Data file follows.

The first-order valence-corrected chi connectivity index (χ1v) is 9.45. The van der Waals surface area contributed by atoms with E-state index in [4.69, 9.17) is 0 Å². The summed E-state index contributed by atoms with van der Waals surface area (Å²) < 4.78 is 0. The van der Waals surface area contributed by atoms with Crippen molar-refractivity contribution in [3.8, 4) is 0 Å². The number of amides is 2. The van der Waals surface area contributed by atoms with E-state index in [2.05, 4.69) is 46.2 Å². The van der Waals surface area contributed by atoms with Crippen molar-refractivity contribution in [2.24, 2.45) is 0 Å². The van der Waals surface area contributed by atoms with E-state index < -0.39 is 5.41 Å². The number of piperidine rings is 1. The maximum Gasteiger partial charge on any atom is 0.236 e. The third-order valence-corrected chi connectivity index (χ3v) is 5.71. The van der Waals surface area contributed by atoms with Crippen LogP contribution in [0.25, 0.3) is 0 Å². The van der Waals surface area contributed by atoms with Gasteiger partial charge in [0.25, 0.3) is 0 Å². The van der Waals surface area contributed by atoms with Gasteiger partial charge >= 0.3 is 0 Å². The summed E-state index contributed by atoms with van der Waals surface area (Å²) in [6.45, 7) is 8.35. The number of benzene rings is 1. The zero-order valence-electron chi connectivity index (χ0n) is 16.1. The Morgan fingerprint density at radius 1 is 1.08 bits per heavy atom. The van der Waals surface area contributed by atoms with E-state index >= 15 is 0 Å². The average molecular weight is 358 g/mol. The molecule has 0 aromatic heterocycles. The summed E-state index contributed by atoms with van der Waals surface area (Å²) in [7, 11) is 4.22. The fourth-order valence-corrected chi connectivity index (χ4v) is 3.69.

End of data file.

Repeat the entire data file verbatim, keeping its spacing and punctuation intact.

The first-order valence-corrected chi connectivity index (χ1v) is 9.45. The van der Waals surface area contributed by atoms with E-state index in [4.69, 9.17) is 0 Å². The summed E-state index contributed by atoms with van der Waals surface area (Å²) < 4.78 is 0. The van der Waals surface area contributed by atoms with Crippen molar-refractivity contribution in [3.8, 4) is 0 Å². The number of amides is 2. The van der Waals surface area contributed by atoms with E-state index in [2.05, 4.69) is 46.2 Å². The van der Waals surface area contributed by atoms with Crippen molar-refractivity contribution in [2.24, 2.45) is 0 Å². The van der Waals surface area contributed by atoms with E-state index < -0.39 is 5.41 Å². The number of piperidine rings is 1. The maximum Gasteiger partial charge on any atom is 0.236 e. The third-order valence-corrected chi connectivity index (χ3v) is 5.71. The van der Waals surface area contributed by atoms with Crippen LogP contribution in [0.25, 0.3) is 0 Å². The van der Waals surface area contributed by atoms with Gasteiger partial charge in [0.25, 0.3) is 0 Å². The van der Waals surface area contributed by atoms with Gasteiger partial charge >= 0.3 is 0 Å². The summed E-state index contributed by atoms with van der Waals surface area (Å²) in [6.45, 7) is 8.35. The number of benzene rings is 1. The zero-order valence-electron chi connectivity index (χ0n) is 16.1. The Morgan fingerprint density at radius 1 is 1.08 bits per heavy atom. The van der Waals surface area contributed by atoms with E-state index >= 15 is 0 Å². The average molecular weight is 358 g/mol. The molecule has 0 aromatic heterocycles. The summed E-state index contributed by atoms with van der Waals surface area (Å²) in [7, 11) is 4.22. The fourth-order valence-corrected chi connectivity index (χ4v) is 3.69.